My Diary from the Edge of the World, by Jodi Lynn Anderson

My Diary from the Edge of the World, by Jodi Lynn Anderson (Aladdin, November 2015), is a road trip from Maine to California (followed by a boat trip to Antarctica)  through a fantastical version of the United States (where dragons, sasquatches, and all manner of "magical" creatures exist along side the local MacDonalds).  12 year old Gracie's family--parents, self, big sister, and little brother, plus an orphaned boy (parents killed by sasquatches) her age escaping foster care--didn't want to hastily abandon their big old house in Maine to crowd into a camper van and head out west, a west with no certainty of roads, let alone safety from hostile fantastical critters.  But the death Cloud didn't leave many options.

In Gracie's world, Dark Clouds will quite often come looking for people who are going to die, and sort of cloudily engulf them in a deadly way.  And Gracie's little brother is sickly and puny, so when a Dark Cloud starts heading down their street, little Sam is its obvious target.  So the family tries to outrun it, trying to keep ahead of it until they can leave their world and its Dark Clouds behind forever.

For Gracie's father, found of thought experiments involving string theory, believes in the existence of another version of Earth, a place with no dragon or deadly mermaids or Dark Clouds.  But even if this other world exits,  can the family camper van make it to the edge of the world with the family intact? (Well, no, because the other Earth lies of the edge of Antarctica, which requires a boat, which has to be sailed through a sea of ghost pirates etc.).

The story of this trip is told in the form of Gracie's diary, and she is a fine diarist, capturing not just the external marvels and dangers and shifting scenery, but, as her skill and insight become more practiced, capturing her understanding of her family as well.  It is a gripping family, and a gripping world, and this road trip through it, involving witches, pegusi, and a Guardian Angel the family hires in California, that makes for good reading.   Gracie's voice is lively and personable, and the descriptions are vivid as all get out. 

My only reservation is that Gracie keeps saying that her mother thinks of a her as a frisky, daredevil, circus-going-on-inside-her kid, yet Gracie just sits there in the Winnebego,  writing.  She's never much more than a passive observer, which I found a bit frustrating.  On the other hand, it was nice to have a story with two parents both present and caring, even if the Dad is a bit of a caricature of a wooly minded professor and somewhat absent even when physical there.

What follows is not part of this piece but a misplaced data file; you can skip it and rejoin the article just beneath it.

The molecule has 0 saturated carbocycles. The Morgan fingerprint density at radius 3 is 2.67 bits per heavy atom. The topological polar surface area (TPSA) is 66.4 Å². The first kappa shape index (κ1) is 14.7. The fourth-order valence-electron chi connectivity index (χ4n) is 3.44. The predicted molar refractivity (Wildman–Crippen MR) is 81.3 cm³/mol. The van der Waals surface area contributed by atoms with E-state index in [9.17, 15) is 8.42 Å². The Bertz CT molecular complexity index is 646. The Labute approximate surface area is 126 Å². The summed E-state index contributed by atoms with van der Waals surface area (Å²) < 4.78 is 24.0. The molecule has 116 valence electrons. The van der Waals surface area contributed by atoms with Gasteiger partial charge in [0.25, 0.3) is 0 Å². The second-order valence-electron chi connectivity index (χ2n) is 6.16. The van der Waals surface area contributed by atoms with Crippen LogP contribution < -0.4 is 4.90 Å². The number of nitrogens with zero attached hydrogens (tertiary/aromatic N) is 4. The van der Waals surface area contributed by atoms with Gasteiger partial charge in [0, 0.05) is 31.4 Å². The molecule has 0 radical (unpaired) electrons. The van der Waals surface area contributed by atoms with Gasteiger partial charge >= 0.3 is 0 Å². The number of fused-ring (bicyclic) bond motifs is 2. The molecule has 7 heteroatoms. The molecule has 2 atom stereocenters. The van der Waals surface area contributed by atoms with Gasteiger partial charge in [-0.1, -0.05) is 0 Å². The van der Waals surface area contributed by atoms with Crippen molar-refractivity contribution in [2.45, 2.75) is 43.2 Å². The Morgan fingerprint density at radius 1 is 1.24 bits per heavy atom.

Short answer--a sure thing for the fantasy loving, writing inclined, 11 year old girl (especially one with an annoying older sister).  Also a good one for anyone who wants their fantasy mingled with speculations on string theory!

Here's the Kirkus review, which more or less agrees with me (I think there are at least two Kirkus reviewers of MG SFF, one of whom  agrees with me and one who gets things badly wrong.  It is the later one, for instance, who didn't blink when Unusual Chickens for the Exceptional Poultry Farmer ended up in the regular MG section of their Best Of list, despite being obviously fantasy....)


  1. I love the idea of someone from another version of Earth trying to get to our version (I'm assuming ours is the one without the mermaids, etc.?), instead of the usual Earth kid getting transported elsewhere. Kind of like the Nac Mac Feegles thinking this is heaven!

  2. I thought I was going to love this book, but found it to be a bit boring with too much exposition. And yes, I agree with you that Gracie is way too passive. Luckily, I missed the Kirkus review of Unusual Chickens, which I loved but knew was MG SFF.

  3. I don't read read much fantasy, but this one actually sounds pretty good. I don't mind exposition. Thanks for the review.

  4. I think it's hilarious that you've got a line on what the MG Kirkus reviewers stable probably looks like. I TRUST YOU.


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